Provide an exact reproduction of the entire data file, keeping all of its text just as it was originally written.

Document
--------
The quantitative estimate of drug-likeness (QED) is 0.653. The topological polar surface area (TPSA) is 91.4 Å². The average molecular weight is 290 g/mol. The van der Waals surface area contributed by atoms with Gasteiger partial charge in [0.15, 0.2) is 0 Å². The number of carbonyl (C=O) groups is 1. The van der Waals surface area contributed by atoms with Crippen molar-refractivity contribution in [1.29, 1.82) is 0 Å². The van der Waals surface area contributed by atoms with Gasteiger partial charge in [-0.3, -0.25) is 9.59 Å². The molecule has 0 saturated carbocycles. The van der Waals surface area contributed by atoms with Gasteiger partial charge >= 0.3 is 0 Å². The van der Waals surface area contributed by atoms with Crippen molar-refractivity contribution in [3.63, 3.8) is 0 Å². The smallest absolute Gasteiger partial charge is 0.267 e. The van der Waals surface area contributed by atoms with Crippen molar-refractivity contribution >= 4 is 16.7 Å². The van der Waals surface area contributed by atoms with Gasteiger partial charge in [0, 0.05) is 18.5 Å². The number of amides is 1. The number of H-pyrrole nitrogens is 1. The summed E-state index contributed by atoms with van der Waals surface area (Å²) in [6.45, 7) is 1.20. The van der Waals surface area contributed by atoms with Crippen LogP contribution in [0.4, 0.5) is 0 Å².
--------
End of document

The quantitative estimate of drug-likeness (QED) is 0.653. The topological polar surface area (TPSA) is 91.4 Å². The average molecular weight is 290 g/mol. The van der Waals surface area contributed by atoms with Gasteiger partial charge in [0.15, 0.2) is 0 Å². The number of carbonyl (C=O) groups is 1. The van der Waals surface area contributed by atoms with Crippen molar-refractivity contribution in [1.29, 1.82) is 0 Å². The van der Waals surface area contributed by atoms with Gasteiger partial charge in [-0.3, -0.25) is 9.59 Å². The molecule has 0 saturated carbocycles. The van der Waals surface area contributed by atoms with Gasteiger partial charge >= 0.3 is 0 Å². The van der Waals surface area contributed by atoms with Crippen molar-refractivity contribution in [3.63, 3.8) is 0 Å². The smallest absolute Gasteiger partial charge is 0.267 e. The van der Waals surface area contributed by atoms with Crippen molar-refractivity contribution >= 4 is 16.7 Å². The van der Waals surface area contributed by atoms with Gasteiger partial charge in [0, 0.05) is 18.5 Å². The number of amides is 1. The number of H-pyrrole nitrogens is 1. The summed E-state index contributed by atoms with van der Waals surface area (Å²) in [6.45, 7) is 1.20. The van der Waals surface area contributed by atoms with Crippen LogP contribution in [0.4, 0.5) is 0 Å².